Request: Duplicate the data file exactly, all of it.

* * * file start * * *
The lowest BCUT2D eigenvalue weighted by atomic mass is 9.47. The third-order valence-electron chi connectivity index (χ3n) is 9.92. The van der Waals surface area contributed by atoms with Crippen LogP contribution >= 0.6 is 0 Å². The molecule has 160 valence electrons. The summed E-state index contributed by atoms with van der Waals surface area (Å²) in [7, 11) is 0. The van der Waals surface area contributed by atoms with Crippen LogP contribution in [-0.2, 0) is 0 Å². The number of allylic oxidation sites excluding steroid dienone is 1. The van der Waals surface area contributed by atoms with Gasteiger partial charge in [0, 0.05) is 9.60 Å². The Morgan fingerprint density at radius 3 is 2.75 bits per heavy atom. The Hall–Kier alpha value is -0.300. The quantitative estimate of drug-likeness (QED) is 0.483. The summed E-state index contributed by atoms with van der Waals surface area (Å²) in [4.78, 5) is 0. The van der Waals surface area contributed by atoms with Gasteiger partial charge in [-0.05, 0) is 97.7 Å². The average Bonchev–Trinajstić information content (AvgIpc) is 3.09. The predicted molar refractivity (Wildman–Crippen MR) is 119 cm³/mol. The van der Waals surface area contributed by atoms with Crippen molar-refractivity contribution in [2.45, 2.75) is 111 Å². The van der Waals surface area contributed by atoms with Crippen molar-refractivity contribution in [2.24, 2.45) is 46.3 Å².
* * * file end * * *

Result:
The lowest BCUT2D eigenvalue weighted by atomic mass is 9.47. The third-order valence-electron chi connectivity index (χ3n) is 9.92. The van der Waals surface area contributed by atoms with Crippen LogP contribution >= 0.6 is 0 Å². The molecule has 160 valence electrons. The summed E-state index contributed by atoms with van der Waals surface area (Å²) in [7, 11) is 0. The van der Waals surface area contributed by atoms with Crippen LogP contribution in [-0.2, 0) is 0 Å². The number of allylic oxidation sites excluding steroid dienone is 1. The van der Waals surface area contributed by atoms with Gasteiger partial charge in [0, 0.05) is 9.60 Å². The Morgan fingerprint density at radius 3 is 2.75 bits per heavy atom. The Hall–Kier alpha value is -0.300. The quantitative estimate of drug-likeness (QED) is 0.483. The summed E-state index contributed by atoms with van der Waals surface area (Å²) in [4.78, 5) is 0. The van der Waals surface area contributed by atoms with Gasteiger partial charge in [-0.05, 0) is 97.7 Å². The average Bonchev–Trinajstić information content (AvgIpc) is 3.09. The predicted molar refractivity (Wildman–Crippen MR) is 119 cm³/mol. The van der Waals surface area contributed by atoms with Crippen molar-refractivity contribution in [2.45, 2.75) is 111 Å². The van der Waals surface area contributed by atoms with Crippen molar-refractivity contribution in [2.24, 2.45) is 46.3 Å².